This series is intended to be a public conversation among teaching theologians of the ELCA on various themes of our faith and the challenging issues of our day. It invites readers to engage and dialogue with the ELCA's teaching theologians. The series is edited by Philip D.W. Krey, president of the Lutheran Theological Seminary at Philadelphia, on behalf of the presidents of the eight ELCA
Can the church be multicultural, or is that just another "Western," Northern Hemisphere thing?
For too long, Lutheran traditions stemming from northern Europe and nurtured in North America have presented themselves as somehow universal. They have offered their forms and questions, both ritual and theological, to the global church as authoritative. How myopic is that? Even within North American Lutheranism, ethnic loyalties and ethnically embodied confessions curiously and surprisingly still rule both hearts and minds.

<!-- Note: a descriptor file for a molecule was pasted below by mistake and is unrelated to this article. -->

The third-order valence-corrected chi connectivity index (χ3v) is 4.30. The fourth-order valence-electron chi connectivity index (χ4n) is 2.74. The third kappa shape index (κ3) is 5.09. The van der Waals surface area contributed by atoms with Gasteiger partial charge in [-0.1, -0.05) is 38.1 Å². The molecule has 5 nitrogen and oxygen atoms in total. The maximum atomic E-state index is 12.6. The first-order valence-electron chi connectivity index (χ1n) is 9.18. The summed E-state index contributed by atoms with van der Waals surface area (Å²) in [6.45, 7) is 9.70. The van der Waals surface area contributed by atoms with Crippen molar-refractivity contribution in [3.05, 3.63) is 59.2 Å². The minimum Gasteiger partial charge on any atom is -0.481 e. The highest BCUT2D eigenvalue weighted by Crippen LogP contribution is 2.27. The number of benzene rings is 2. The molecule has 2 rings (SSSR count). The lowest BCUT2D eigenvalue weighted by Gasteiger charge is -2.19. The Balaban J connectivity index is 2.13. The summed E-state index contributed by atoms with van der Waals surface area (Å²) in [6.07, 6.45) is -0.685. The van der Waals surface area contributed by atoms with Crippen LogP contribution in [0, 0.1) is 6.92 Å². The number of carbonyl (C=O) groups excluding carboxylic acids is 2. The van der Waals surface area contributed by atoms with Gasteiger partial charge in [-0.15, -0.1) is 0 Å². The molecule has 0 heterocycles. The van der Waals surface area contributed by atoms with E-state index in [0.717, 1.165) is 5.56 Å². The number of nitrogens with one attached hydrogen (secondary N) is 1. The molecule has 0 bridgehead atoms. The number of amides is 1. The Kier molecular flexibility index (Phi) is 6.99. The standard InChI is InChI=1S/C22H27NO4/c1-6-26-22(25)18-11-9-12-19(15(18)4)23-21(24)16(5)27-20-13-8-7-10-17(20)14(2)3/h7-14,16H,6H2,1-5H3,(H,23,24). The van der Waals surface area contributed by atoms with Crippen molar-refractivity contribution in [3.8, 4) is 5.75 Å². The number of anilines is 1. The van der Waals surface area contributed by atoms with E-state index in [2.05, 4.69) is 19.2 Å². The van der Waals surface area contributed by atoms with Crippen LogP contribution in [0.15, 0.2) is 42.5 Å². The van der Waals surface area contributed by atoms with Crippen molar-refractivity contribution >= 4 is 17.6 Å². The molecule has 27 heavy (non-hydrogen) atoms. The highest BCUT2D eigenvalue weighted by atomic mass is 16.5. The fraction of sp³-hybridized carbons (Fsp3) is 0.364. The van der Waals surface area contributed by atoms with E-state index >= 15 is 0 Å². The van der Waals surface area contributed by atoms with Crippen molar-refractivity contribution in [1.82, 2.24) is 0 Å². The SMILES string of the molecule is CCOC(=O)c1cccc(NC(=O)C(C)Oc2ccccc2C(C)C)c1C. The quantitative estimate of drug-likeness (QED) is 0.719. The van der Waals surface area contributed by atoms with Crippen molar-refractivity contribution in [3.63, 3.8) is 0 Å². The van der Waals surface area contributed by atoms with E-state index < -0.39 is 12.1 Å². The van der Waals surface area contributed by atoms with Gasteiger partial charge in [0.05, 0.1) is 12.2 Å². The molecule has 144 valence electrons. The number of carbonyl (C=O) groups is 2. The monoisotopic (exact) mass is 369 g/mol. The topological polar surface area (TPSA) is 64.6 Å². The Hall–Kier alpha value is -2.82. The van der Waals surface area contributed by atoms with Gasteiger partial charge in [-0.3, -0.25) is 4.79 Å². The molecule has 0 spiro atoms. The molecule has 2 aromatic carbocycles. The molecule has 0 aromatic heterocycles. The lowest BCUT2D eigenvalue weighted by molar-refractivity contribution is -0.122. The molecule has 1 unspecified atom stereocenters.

The many ethnic origins of Lutheranism in North America, though diluted today, still exert considerable spiritual and theological control — sometimes conscious but mostly unconscious — over both worship and theology in parishes, at seminaries and in churchwide discussions. Though there is an interest in the "global church" and things global (especially, for example, music), we fail to notice our deep ethnic expressions and biases in worship and theology.
The first step toward a multicultural expression in worship and, therefore, within communities of faith begins with a consciousness-raising of these often-unnamed ethnic biases. The Lutheran confessional writings give us a means to engage that work. Contextual in origin, the confessions surprisingly propose an agenda for worship that is ecumenical, multicultural and even charismatic.
The rest of this article is only available to subscribers.
© 2013 Augsburg Fortress, Publishers